The Security Council convened to adopt resolution 2140 (26 February 2014) in order to express their continuing support for the political
transition in Yemen. Furthermore, within resolution 2140, the Security Council established a sanctions regime which included asset freezes,
travel bans and an accompanying Sanctions Committee.
This resolution highlighted Yemen’s efforts to strengthen women’s participation in political and public life, including through measures to
ensure at least 30 percent women candidates ran for national legislative elections and elected councils; and recalled all women, peace and
security resolutions. However, references to women’s participation in political and public life was largely confined to the preamble. The only
operative mention of women, peace and security concerns came in the form of encouraging all constituencies in the country, including
women’s groups, to continue their active and constructive engagement in the political transition and to continue their spirit of consensus to
implement the subsequent steps in the transition process and the recommendations of the National Dialogue Conference (para.3).
Although there were several references to women, peace and security concerns in this resolution, most were limited to the preamble. The
references made in the preamble only touched upon participation, and the one operative mention encouraged women’s groups to remain
involved in the political transition process, rather than encouraging, with stronger language, leadership in Yemen to actively seek and ensure
women’s continued involvement. Beyond references to women’s participation, the Council missed the opportunity to stress the need for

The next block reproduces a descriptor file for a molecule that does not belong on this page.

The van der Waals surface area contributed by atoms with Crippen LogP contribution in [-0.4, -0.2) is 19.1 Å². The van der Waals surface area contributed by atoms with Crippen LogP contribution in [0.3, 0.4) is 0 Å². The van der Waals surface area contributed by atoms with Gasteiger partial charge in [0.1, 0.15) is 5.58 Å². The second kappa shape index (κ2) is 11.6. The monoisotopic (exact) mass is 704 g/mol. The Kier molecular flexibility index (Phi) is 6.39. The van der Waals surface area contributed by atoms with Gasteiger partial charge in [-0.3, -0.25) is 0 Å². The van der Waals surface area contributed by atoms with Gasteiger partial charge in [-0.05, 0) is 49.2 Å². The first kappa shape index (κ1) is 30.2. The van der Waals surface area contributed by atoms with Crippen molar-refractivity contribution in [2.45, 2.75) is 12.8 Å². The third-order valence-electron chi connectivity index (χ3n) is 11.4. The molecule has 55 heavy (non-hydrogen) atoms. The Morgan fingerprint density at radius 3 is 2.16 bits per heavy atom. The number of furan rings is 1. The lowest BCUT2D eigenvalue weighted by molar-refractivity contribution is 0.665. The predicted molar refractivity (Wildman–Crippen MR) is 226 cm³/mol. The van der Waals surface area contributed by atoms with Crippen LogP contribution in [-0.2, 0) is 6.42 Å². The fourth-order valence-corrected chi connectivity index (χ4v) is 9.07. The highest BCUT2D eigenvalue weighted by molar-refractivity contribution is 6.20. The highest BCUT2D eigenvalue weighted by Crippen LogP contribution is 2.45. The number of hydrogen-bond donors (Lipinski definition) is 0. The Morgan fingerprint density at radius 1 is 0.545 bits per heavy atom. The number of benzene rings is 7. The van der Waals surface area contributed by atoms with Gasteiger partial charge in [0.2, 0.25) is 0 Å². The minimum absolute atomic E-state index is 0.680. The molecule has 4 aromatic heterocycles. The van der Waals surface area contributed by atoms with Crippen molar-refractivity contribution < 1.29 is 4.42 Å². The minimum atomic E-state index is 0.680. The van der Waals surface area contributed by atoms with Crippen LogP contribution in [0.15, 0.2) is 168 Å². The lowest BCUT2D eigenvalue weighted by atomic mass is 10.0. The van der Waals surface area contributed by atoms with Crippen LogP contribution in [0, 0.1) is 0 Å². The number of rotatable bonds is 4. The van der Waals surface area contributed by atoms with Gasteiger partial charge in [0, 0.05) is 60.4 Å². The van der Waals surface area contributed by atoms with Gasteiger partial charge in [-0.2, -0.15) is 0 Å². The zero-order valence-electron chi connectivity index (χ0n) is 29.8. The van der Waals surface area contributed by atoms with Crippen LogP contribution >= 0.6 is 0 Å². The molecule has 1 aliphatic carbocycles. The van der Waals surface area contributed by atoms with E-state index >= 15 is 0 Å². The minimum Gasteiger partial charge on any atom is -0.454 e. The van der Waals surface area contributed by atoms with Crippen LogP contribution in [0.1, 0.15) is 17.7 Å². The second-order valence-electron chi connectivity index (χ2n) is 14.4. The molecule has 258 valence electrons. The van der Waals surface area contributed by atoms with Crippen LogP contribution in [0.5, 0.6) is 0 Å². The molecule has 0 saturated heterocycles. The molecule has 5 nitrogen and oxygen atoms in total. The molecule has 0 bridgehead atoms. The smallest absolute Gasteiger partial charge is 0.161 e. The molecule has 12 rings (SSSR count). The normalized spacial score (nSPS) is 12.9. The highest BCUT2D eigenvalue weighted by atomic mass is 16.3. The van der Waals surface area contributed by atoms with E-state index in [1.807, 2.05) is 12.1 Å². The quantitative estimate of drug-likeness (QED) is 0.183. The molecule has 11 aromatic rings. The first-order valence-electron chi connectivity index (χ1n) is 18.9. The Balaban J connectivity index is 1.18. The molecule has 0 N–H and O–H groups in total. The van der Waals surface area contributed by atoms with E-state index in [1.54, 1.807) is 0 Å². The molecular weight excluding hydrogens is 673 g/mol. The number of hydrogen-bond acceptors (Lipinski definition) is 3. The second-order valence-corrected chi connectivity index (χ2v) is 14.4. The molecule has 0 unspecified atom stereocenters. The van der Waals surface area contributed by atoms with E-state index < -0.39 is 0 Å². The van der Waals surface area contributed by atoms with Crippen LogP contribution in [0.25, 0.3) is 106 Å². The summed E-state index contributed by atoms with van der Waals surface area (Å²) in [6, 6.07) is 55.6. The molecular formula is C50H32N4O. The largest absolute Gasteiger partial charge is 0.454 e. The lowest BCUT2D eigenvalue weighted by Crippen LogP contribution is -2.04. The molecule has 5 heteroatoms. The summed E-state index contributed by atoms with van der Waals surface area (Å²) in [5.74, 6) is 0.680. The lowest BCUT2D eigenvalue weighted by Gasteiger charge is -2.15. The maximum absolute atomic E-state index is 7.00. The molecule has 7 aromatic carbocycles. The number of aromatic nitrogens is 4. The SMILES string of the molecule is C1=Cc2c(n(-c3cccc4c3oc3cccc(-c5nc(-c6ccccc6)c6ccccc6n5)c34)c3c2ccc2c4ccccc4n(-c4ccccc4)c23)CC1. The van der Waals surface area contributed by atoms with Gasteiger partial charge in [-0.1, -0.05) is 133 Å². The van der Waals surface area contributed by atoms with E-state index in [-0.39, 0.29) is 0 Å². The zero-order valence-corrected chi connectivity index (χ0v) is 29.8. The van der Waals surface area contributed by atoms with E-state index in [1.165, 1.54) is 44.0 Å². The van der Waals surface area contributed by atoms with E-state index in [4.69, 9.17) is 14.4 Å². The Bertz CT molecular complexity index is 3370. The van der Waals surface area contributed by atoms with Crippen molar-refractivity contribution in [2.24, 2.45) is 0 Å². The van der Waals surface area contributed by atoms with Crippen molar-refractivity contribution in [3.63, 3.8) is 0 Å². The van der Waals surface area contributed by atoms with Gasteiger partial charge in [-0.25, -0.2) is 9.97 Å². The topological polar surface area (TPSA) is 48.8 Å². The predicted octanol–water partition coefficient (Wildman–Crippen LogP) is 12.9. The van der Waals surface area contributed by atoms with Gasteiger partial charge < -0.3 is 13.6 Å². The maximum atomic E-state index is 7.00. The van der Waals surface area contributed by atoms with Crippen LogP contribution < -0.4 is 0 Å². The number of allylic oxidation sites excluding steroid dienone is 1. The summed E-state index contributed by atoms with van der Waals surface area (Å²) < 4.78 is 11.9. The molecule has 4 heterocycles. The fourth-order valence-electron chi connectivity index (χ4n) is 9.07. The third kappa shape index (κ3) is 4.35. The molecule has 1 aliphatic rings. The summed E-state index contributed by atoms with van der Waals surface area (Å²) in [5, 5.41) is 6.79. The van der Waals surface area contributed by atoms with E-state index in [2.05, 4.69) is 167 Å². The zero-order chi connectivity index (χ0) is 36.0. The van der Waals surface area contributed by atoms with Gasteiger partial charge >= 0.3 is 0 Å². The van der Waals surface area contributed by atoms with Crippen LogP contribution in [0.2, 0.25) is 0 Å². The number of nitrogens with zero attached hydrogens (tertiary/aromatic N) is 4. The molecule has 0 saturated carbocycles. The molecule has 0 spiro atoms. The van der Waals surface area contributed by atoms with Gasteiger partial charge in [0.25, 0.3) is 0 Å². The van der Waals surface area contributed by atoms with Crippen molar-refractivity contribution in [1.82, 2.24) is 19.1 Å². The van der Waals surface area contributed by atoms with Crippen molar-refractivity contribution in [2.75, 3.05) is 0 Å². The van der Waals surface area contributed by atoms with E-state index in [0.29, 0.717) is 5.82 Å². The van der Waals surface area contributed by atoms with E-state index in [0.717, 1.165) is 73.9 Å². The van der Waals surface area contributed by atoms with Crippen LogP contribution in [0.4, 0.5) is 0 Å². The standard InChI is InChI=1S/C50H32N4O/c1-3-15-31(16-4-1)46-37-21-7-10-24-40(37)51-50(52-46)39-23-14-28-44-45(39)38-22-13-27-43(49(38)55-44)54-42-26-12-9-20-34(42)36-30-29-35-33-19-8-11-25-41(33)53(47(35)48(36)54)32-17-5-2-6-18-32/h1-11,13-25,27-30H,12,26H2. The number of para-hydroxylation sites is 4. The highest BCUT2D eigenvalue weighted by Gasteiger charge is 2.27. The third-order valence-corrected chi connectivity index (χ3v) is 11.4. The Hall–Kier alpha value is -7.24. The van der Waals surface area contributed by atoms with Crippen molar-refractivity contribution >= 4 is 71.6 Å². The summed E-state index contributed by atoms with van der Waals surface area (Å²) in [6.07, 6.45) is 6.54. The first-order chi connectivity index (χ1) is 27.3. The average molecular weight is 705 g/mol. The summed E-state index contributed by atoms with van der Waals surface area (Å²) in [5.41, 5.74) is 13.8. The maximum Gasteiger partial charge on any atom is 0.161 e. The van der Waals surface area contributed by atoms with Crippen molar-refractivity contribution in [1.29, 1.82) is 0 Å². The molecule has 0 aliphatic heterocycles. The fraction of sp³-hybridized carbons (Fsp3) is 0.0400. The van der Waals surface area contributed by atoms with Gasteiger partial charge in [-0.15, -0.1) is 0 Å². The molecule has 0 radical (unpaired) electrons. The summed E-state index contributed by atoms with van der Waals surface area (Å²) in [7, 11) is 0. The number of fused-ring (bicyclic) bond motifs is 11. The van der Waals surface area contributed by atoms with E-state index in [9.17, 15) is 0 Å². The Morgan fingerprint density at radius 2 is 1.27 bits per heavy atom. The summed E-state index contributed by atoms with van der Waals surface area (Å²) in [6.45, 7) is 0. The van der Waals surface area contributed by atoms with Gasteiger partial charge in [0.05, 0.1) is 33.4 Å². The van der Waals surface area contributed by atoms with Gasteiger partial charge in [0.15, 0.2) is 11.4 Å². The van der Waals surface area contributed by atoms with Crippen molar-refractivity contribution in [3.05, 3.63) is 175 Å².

women’s rights to be entrenched within the then-new constitution, and for the particular protection of women’s rights more broadly.
In contrast to the most recent MAP on Yemen (May 2013), this resolution was largely unresponsive, or at least weak in its applicable
responses. It encouraged women’s participation, but mostly in the preamble and without much weight behind its words. It recommended the
committee to investigate allegations of human rights violations from 2011, but only looked “forward to steps taken” towards its
implementation and “invite(d)” a timeframe for appointment of committee members. Finally, the resolution made no mention of the
inclusion of women’s rights within the new constitution, nor of any legal reforms to remove discriminatory provisions against women.
The most recent measure taken by the Security Council was a presidential statement issued in 2013, S/PRST/2013/3. Although the
presidential statement was not a resolution, it seemed to offer more substantive attention to women, peace and security. The presidential
statement emphasized the need for women’s participation, and not just by encouraging women’s groups to remain involved. The statement
also urged the need to respect rule of law and protect human rights, particularly those of women and vulnerable groups. The most recent
resolution was S/RES/2051 (2012), which also emphasized the need for an inclusive National Dialogue process, but did so more affirmatively
within the operative section.